There is a to-and-fro launch service from the mainland to the island. The tickets are pretty cheap – and the queue is equally long. We reached the jetty only to find more than a hundred people waiting ahead in a long, twisted queue that snaked through the busy marketplace outside the jetty. Fortunately, one can jump the queue and opt for the premium tickets – which cost almost 4 times the normal ticket ( and even after that they are reasonably priced! ). We got our tickets and proceeded towards the jetty where a pile of old, faded life jackets in various stages of decay and disrepair. Slip one of those on ( or you can even just hold on to it ) and you will be ushered towards the gently rocking launch. It barely takes ten minutes for the launch to reach the island – once there you need to submit the life jacket back ( throw it in a heap ) and carry on towards the memorial.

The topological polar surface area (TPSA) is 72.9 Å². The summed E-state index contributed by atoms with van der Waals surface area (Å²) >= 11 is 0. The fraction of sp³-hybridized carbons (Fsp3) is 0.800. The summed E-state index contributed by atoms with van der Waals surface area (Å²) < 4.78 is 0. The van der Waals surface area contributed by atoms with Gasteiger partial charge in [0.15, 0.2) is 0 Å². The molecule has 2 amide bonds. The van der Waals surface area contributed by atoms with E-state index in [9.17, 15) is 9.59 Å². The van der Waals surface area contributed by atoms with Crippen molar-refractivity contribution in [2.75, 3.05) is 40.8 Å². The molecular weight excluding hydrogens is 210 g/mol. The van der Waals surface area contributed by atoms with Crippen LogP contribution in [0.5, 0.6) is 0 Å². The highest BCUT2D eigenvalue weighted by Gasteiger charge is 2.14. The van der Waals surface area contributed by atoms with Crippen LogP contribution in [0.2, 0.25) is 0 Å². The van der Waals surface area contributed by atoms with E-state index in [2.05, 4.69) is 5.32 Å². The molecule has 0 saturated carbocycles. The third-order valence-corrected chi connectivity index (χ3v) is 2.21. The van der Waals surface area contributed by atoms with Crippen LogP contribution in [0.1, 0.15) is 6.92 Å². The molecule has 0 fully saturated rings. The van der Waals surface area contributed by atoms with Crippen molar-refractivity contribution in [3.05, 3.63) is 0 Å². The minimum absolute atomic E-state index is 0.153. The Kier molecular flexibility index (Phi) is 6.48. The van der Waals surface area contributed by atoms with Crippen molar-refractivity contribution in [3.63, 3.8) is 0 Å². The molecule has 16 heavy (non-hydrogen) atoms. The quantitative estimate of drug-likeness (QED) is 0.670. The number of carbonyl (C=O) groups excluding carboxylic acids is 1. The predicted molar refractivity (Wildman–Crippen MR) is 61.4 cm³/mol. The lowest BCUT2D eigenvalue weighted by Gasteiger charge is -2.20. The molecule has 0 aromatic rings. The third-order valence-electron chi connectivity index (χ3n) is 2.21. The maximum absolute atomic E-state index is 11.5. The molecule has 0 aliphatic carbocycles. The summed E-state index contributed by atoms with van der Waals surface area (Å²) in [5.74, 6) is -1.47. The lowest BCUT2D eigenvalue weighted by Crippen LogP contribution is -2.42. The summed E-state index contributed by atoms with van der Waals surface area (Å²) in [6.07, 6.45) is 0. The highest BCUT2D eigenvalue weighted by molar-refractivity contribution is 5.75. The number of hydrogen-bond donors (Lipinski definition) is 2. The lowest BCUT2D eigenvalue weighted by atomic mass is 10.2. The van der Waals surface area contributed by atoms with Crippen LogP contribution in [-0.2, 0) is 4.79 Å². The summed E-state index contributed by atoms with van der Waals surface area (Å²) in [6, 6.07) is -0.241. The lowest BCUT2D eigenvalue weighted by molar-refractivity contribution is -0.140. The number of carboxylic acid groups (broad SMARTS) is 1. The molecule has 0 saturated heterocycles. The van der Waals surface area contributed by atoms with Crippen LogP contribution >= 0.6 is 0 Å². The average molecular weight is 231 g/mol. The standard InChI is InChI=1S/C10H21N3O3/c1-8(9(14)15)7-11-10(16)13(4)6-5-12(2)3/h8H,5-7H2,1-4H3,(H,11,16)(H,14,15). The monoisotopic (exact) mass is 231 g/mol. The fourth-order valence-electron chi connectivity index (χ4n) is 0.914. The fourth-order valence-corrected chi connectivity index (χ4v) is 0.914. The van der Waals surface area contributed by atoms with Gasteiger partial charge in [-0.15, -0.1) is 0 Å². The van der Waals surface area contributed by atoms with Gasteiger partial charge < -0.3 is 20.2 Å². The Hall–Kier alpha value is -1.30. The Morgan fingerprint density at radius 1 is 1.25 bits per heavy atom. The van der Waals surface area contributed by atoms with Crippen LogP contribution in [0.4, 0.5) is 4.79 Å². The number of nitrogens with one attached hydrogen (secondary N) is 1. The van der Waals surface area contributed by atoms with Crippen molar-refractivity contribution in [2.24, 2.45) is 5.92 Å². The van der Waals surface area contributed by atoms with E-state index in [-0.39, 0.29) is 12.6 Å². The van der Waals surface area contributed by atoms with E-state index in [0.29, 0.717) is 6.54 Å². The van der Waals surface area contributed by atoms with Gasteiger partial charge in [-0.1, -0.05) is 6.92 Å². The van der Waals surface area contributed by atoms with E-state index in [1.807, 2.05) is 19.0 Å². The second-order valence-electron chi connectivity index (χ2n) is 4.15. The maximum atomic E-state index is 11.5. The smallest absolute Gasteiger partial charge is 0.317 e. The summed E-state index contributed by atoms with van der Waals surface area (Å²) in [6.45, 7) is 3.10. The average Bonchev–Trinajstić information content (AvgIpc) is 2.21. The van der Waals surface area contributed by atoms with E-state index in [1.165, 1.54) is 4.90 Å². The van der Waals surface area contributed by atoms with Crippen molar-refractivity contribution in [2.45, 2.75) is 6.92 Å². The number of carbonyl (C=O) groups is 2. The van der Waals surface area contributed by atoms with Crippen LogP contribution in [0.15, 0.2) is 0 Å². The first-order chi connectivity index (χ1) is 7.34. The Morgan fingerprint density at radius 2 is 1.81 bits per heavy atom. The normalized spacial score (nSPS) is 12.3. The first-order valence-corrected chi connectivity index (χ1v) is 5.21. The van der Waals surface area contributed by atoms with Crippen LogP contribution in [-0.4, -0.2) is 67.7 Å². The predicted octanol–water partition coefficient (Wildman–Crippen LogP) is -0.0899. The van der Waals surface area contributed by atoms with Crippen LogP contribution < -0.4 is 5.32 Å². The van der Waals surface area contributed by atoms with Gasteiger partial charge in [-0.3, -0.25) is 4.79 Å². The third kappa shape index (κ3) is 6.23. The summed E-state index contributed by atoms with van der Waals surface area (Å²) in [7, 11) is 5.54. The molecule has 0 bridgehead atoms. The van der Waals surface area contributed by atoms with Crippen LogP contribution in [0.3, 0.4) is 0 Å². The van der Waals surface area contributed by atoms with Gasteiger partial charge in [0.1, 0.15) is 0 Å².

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ML Vivekananda – Our ride to the Vivekananda memorial island

The memorial is a simple, clean structure around which there is a platform which affords a good view of both the sea as well as the city of Kanyakumari. Apart from the actual rock memorial, there are smaller prayer mandapams, and a meditation hall. Visitors ( and their mobile phones ) are requested to remain silent inside the dark, peaceful room – and most people oblige. The room is pretty much silent, except for the shuffle of people coming or leaving, and the reverberating ‘om’ chant that keeps playing in the background. Apart from this, there were shops selling souvenirs and books – everyone got something or the other except for me ( as usual ). Unfortunately for us, the Thiruvalluvar statue was closed for renovations, so this was our first as well as last stop in Kanyakumari.

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Entrance to the main hall of the memorial, and 3 posers
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The memorial is built on the rock on which Swami Vivekananda meditated for 3 days